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Money in Politics

Elections should be about the voters not big money interests. It’s time to limit SuperPACs and secret donors to protect representative democracy.

Why it matters

Reducing the influence of big money in our politics makes our elections fairer. Voters have the right to know who is raising money for which political candidates, how much money they are raising and how that money is being spent. Our elections should be free from corruption and undue influence and should work so that everyday Americans can run for office, even if they aren't well connected to wealthy special interests. 

What we're doing

We fight to reform money in politics in Congress, with state legislatures, with the executive branch and, where appropriate, the courts. We are deeply committed to reforming our nation's campaign finance system to ensure the public's right to know, combat corruption and undue influence, and enable candidates to compete more equitably or public office and allow maximum citizen participation in the political process. 

Money in Politics In Depth

In addition to lobbying the 114th Congress in support of our priorities, the League is working on a number of important policy proposals put forth by the President and agencies of the federal government. We will also be participating in litigation that could have a major impact on laws and regulations.

"The League is pleased to have the power of the presidency behind reforms that lower barriers to voters and help us work toward a more perfect democracy," said President MacNamara.

On Tuesday, January 12 at 9 pm Eastern, President Barack Obama will deliver his final State of the Union speech. Read on for our five tips for how to get the most out of the address.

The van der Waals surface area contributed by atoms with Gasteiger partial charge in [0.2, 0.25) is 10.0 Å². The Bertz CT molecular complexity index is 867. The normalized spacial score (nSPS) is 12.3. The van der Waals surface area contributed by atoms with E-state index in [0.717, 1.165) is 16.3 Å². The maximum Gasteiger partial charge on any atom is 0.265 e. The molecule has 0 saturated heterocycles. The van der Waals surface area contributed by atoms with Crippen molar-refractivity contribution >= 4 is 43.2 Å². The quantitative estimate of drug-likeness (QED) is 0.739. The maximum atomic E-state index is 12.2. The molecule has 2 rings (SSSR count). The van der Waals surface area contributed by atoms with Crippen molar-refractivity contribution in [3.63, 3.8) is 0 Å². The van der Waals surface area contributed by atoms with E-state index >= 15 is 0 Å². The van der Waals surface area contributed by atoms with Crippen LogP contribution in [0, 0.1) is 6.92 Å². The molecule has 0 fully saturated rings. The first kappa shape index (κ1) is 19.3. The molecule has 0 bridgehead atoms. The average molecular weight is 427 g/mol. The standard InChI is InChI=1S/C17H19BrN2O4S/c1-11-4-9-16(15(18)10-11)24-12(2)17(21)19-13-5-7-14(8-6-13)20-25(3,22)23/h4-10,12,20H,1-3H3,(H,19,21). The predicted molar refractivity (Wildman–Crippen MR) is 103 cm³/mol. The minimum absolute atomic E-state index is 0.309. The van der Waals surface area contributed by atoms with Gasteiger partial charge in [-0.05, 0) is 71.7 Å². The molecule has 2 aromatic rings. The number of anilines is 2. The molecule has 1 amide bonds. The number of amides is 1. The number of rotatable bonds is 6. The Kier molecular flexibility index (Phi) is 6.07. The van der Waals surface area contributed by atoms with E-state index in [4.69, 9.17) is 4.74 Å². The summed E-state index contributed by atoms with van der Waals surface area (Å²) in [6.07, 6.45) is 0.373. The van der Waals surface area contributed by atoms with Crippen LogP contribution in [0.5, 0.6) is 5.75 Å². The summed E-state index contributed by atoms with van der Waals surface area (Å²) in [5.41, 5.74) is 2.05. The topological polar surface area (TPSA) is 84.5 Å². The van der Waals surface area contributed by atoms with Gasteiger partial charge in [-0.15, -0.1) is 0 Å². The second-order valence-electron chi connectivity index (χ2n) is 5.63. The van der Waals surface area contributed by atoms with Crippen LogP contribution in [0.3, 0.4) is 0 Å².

LWVUS joined a letter with organizations from across the country urging congress to reject amendments to the FY 2016 budget that would undermine the EPA's Clean Water Rule.

On Tuesday, we brought together supporters, policymakers and members of the media to introduce Dr. Wylecia Wiggs Harris as our newest executive director and to bid a fond farewell to our previous executive director, Nancy Tate who led the League for 15 years.

In 2016, our goals are very simple. We plan to: grow the vote, protect the vote and empower voters with information, through our nonpartisan voters’ guides and candidate forums and debates, and through our online tools—espeicallyVOTE411.org. These three priorities stand on their own, but are they are also inextricably intertwined.

The League joined with over one hundred other organizations urging Congressional appropriators to protect mandatory funding for farm bill conservation programs, support robust discretionary funding for Conservation Technical Assistance, and reject any attempt to undermine highly erodible land and wetland conservation compliance.

The League of Women Voters joined with other concerned organizations to urge the Internal Revenue Service to adopt new regulations that properly interpret the statutory eligibility requirements to qualify for tax-exempt status as a 501(c)(4) “social welfare” organization.

I will be stepping down in a few weeks after 15 years as the League’s executive director. I am confident that the League will continue its work to make American democracy as good as the ideals on which the country was founded.

The League joined other coalition partners in sending a letter to the Office of Management and Budget requesting continued funding for Great Lakes restoration priorities.